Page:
Since September 1993, various forms of economic union, customs, payment and currency unions have been decided within the CIS, all of which have remained little concrete. Corresponding "integration" steps required sacrifices with regard to the newly won national sovereignty, which some states were not ready for. The distrust of Russia's position in the CIS grew, especially after the adoption of the Russian CIS strategy in autumn 1995, in which a powerful Russian integration policy in the "Community" was associated with the state's preservation of the Russian Federation itself. A camp of "dissidents" emerged in the CIS. Ukraine, Azerbaijan and Turkmenistan rejected the organization of payment and currency unions and also kept their distance from security cooperation in the CIS framework. Uzbekistan has distanced itself most from Russia in Central Asia since 1996. On the other hand, Russia, Belarus and Kazakhstan signed a separate agreement in January 1995 to form a customs union. In March 1996, Kyrgyzstan joined this club, which is now called "Community of Integrated States"(GIS). Russia and Belarus founded a"Community of Sovereign States " (GSS), which a year later becameUnion of Belarus' and Russia"was condensed.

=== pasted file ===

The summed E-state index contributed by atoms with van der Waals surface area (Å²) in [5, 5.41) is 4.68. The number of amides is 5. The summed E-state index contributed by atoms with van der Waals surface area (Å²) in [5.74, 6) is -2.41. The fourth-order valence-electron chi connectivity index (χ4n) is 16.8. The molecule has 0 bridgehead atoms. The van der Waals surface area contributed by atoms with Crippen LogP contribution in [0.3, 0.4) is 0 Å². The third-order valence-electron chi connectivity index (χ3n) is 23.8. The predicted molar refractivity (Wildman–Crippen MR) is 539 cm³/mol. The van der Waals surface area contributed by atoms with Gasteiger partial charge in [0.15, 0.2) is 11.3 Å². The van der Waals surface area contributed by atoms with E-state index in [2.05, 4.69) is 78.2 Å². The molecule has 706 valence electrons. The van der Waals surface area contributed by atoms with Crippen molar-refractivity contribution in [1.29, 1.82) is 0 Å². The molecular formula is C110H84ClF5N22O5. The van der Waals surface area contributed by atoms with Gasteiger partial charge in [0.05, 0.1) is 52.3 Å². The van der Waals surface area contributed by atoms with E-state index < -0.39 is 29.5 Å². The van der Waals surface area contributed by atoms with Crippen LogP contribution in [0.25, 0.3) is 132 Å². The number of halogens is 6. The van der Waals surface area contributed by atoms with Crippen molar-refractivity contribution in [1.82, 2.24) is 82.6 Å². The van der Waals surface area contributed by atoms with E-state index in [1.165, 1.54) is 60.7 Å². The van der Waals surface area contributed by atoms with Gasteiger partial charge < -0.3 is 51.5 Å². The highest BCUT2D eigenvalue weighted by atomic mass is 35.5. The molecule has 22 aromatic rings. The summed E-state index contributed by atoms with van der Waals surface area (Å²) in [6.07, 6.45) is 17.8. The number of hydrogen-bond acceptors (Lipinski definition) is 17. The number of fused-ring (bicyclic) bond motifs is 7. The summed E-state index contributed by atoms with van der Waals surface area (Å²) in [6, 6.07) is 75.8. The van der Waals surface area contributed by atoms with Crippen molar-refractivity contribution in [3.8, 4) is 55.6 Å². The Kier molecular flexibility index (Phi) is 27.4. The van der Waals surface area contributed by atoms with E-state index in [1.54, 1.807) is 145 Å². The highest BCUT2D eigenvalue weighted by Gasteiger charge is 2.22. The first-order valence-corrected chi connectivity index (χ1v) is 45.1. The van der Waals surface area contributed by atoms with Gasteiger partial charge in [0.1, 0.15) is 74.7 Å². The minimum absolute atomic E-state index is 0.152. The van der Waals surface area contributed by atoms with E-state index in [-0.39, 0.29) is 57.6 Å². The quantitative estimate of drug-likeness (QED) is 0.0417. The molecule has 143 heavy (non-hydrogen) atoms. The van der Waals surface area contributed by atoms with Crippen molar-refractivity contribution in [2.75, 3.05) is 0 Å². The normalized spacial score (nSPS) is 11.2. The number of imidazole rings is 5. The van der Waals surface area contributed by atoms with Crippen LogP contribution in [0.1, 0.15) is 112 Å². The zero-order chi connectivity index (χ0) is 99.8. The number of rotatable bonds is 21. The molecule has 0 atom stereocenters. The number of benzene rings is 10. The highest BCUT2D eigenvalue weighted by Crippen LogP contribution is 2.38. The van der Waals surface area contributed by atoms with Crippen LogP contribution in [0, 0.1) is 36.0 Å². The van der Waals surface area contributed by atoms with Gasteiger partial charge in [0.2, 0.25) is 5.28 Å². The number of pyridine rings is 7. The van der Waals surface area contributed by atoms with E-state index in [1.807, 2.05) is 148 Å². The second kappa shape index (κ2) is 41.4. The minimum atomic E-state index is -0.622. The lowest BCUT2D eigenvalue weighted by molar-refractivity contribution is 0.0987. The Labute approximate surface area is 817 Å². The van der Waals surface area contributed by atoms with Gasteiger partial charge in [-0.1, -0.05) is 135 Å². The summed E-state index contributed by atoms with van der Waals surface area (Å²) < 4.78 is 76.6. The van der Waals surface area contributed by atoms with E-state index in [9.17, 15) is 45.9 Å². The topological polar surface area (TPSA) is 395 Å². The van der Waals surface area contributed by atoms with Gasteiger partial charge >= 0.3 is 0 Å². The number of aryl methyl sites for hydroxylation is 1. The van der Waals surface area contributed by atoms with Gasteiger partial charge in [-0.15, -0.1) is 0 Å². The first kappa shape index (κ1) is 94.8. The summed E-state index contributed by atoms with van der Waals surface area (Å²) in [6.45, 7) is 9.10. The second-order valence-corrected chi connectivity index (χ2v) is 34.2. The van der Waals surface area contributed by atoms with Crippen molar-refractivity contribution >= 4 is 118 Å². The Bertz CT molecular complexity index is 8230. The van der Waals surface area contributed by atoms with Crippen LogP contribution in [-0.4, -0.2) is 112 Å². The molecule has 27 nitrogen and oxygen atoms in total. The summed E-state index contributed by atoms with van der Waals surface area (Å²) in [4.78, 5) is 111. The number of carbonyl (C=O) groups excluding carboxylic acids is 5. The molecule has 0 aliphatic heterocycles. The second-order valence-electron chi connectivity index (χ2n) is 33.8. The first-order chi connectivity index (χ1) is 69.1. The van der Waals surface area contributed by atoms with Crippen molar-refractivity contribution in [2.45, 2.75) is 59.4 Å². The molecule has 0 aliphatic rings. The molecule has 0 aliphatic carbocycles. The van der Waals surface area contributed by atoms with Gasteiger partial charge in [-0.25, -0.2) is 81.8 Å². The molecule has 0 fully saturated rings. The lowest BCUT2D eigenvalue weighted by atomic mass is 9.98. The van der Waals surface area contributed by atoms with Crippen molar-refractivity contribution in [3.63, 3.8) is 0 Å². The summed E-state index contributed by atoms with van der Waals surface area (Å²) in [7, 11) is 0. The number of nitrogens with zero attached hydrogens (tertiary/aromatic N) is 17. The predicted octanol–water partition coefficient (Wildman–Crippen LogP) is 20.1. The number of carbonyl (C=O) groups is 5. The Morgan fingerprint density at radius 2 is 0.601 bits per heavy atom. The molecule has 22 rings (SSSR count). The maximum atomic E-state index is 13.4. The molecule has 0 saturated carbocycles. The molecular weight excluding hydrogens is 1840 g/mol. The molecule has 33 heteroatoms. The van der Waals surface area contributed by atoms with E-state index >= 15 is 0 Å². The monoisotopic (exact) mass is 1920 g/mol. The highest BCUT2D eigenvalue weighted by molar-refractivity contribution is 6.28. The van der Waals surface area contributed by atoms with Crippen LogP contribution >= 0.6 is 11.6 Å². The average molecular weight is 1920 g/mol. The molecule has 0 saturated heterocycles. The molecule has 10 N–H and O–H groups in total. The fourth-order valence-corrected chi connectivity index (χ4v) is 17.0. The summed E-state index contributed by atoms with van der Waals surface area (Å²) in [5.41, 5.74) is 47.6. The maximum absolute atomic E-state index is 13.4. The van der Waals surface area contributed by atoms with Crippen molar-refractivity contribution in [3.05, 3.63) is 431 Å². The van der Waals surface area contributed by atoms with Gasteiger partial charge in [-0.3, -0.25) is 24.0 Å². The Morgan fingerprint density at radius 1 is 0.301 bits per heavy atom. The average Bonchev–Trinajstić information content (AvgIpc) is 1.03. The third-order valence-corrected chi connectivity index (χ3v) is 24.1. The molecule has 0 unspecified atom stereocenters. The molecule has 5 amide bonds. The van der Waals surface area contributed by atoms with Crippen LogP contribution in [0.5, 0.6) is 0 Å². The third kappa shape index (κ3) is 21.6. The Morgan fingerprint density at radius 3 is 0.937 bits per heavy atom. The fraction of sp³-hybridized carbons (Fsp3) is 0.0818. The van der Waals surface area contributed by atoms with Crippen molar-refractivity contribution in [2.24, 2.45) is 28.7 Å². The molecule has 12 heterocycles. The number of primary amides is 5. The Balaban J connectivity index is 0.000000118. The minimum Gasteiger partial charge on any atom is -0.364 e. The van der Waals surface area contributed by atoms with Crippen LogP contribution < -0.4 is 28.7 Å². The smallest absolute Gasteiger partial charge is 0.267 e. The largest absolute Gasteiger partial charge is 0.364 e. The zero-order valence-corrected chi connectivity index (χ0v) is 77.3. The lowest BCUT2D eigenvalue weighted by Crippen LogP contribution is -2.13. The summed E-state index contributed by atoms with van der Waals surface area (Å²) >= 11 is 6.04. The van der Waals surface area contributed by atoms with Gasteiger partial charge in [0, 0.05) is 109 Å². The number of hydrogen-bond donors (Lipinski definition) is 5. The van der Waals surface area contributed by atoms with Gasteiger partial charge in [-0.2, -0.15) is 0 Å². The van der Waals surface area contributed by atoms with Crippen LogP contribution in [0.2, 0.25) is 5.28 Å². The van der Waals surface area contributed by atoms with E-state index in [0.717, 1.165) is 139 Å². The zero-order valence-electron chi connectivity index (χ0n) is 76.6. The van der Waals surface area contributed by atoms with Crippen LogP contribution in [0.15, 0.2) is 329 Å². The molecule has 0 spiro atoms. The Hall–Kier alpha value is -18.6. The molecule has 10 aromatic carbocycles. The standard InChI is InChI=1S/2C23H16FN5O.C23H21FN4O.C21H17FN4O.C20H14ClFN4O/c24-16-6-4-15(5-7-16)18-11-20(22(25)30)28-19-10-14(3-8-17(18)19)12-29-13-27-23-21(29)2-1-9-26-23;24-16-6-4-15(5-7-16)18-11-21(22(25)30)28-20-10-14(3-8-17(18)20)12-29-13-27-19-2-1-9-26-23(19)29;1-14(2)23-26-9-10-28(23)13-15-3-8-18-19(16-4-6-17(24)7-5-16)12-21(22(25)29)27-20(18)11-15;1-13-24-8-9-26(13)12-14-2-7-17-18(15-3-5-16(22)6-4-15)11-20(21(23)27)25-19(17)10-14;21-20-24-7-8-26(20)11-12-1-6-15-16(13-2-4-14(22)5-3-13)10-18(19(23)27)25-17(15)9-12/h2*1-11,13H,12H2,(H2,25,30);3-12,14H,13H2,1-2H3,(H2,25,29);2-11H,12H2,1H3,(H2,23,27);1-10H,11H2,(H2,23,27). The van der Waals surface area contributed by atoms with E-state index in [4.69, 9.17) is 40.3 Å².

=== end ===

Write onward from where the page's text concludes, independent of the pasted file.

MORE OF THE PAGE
Parallel to such experiments, which can only be called "integration" with reservations because they only created weak mechanisms for economic or security cooperation, a regional "integration" process was taking place in Central Asia. In January 1994 Kazakhstan, Uzbekistan and Kyrgyzstan signed a treaty establishing a Central AsianEconomic zone. A Central Asian Bank for Cooperation was set up, a five-year program for integration was created, and its own customs union was created. Here, too, the establishment of institutions left a lot to be desired, and this regional economic zone was overlapped by the "customs union" of the "community of integrated states". After all, freedom of trade was achieved between the three countries, tariffs were harmonized and joint ventures were made easier. The three states justify regional integration not only with economic arguments, but also with common security interests, with the need for ecological cooperation in the Aral region and with cultural and historical arguments that refer to the historical and spatial context of Central Asia. Here, too, "integration" is limited by the sovereignty of the individual states and the mistrust that one of these individual states could become a hegemon in the region - a suspicion that particularly affects Uzbekistan. Even though the three heads of state recently concluded a "pact of eternal friendship", which, in view of the developments in Afghanistan, was primarily intended in terms of security policy, the common ground that has been invoked here has its limits.